Two things about this detail stick out. First, the inclusion of the detail itself seems to give the account more credibility. After all, who would bother describing how the burial cloths were rolled up unless they were describing an event they actually witnessed? Second, the cloth that covered Jesus’ face is given greater care than the cloth covering the rest of his body. Scripture talks about the significance of seeing God’s face and its glory. King David exclaimed, “Hide not they face from me” (Ps. 143:7). The Lord said to Moses, “you cannot see my face; for man shall not see me and live” (Ex. 33:20). There is something special about the face of God, and the way Jesus rolls up the burial cloth that covered his face seems to point to that here.
he saw and believed
A doubter may have seen the burial cloths and the stone rolled away, and may have simply believed that the body of Jesus was stolen. Peter is starting to get it, though. He had witnessed Jesus’ divine power. Now it’s just a matter of putting the pieces together. Perhaps we all would believe if we witnessed everything Peter witnessed, but Christ says of us who haven’t witnessed Christ’s miracles, “Blessed are those who have not seen, and yet still believe” (John 20:29). We may not have the blessing of witnessing Christ’s miracles in the Holy Land when he walked the earth, but we do have the sacraments and the graces of the lives of the saints, who we can call upon to deepen our faith. We have all the miracles that have happened since the time of Christ, which the disciples did not have to bolster their faith, like those at Fatima and Guadalupe, and all the Eucharistic miracles. This is not to compare what the disciples received to what we have received through God’s grace, and try to notice who his favorite is, but only to show that God is constantly reaching out to us and inviting us to believe in countless ways, if we only care to look.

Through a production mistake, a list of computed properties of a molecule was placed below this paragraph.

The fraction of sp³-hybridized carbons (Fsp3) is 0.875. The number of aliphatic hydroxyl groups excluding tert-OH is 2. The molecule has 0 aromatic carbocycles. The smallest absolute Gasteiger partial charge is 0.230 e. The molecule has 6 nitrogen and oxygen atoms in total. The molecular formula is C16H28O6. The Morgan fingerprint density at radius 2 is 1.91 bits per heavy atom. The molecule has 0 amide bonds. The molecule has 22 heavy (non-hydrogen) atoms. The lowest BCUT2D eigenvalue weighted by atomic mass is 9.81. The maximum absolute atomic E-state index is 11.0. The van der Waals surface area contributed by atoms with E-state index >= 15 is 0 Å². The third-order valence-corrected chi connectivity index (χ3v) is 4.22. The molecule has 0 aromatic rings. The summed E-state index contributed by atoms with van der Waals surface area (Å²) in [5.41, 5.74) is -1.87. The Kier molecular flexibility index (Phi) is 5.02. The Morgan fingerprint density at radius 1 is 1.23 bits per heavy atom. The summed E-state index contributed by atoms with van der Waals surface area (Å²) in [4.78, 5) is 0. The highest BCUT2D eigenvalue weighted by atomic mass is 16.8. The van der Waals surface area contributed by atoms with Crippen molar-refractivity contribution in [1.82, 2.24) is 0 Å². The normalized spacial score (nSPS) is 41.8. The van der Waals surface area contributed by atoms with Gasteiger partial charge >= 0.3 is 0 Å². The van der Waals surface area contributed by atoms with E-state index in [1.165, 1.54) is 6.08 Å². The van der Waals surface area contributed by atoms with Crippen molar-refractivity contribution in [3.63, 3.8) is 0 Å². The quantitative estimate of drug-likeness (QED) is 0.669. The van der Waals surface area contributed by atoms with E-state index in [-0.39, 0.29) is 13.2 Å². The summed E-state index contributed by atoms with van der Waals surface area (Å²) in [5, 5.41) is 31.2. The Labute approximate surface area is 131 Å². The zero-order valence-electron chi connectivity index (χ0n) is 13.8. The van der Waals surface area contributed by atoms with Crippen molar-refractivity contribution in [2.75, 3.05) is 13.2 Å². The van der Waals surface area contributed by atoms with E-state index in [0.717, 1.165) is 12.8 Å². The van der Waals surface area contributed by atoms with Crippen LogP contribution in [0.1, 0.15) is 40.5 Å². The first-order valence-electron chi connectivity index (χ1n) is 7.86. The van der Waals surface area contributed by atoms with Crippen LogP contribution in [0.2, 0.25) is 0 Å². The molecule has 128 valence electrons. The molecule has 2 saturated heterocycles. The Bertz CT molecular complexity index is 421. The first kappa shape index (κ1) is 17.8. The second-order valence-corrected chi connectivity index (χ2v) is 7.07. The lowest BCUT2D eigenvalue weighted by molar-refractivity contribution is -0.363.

they did not yet understand the Scripture that he had to rise from the dead
John’s perspective in writing these words has a great deal of hindsight. Not only is he affirming that Jesus rose from the dead. He also knows that Jesus had to rise from the dead. That means, when he wrote his Gospel, he knew the missing piece in salvation history. Not only did he believe that Jesus rose from the dead. He also knows why Jesus rose from the dead. Do we know why? Or is the Resurrection just a cool story that shows how awesome Jesus is? St. Paul says if Jesus didn’t rise from the dead, then all of our faith is in vain (1 Cor 15:14). Why so? Isn’t it still worthwhile to believe in a God who came down from heaven to perform awesome miracles, show us how to live, and preach some really wise stuff? Well, St. Paul says without Christ’s resurrection there is no resurrection from the dead. If Christ did not come to free us from death, then everything else he did doesn’t matter much. But if he did rise from the dead, then we can see why he did everything he did before that. Then we see how his whole life ministry was a ministry of leading us to new life. If he did rise from the dead, preaching Christ to the world is not just about preaching another altruistic philosophy that makes the world a better place. It’s about giving people hope of a better world beyond this one, about inviting people back to our true home in heaven. If Christ did rise from the dead, it changes everything.
Jesus, let your resurrection fill us with new life. We are here longing for something more, and we sense you just beyond our senses reaching out to us, inviting us to something more. Give us faith to see the life you are offering to us, to know that what we see with our eyes everyday is not all there is. Let the Gospel message that ends with the hope of the Resurrection fill our lives and animate our everyday actions. In Jesus’ name, Amen.
As spring starts, resurrection and new life are all around us. The story of the gospel is written in creation. All we need to do is watch and listen. With the eyes of faith, we can see God’s glory if we know where and how to look. Take a moment to be silent, and see how God’s invitation to new life truly does surround us.
David Kilby is a freelance writer from New Jersey and managing editor of Catholic World Report.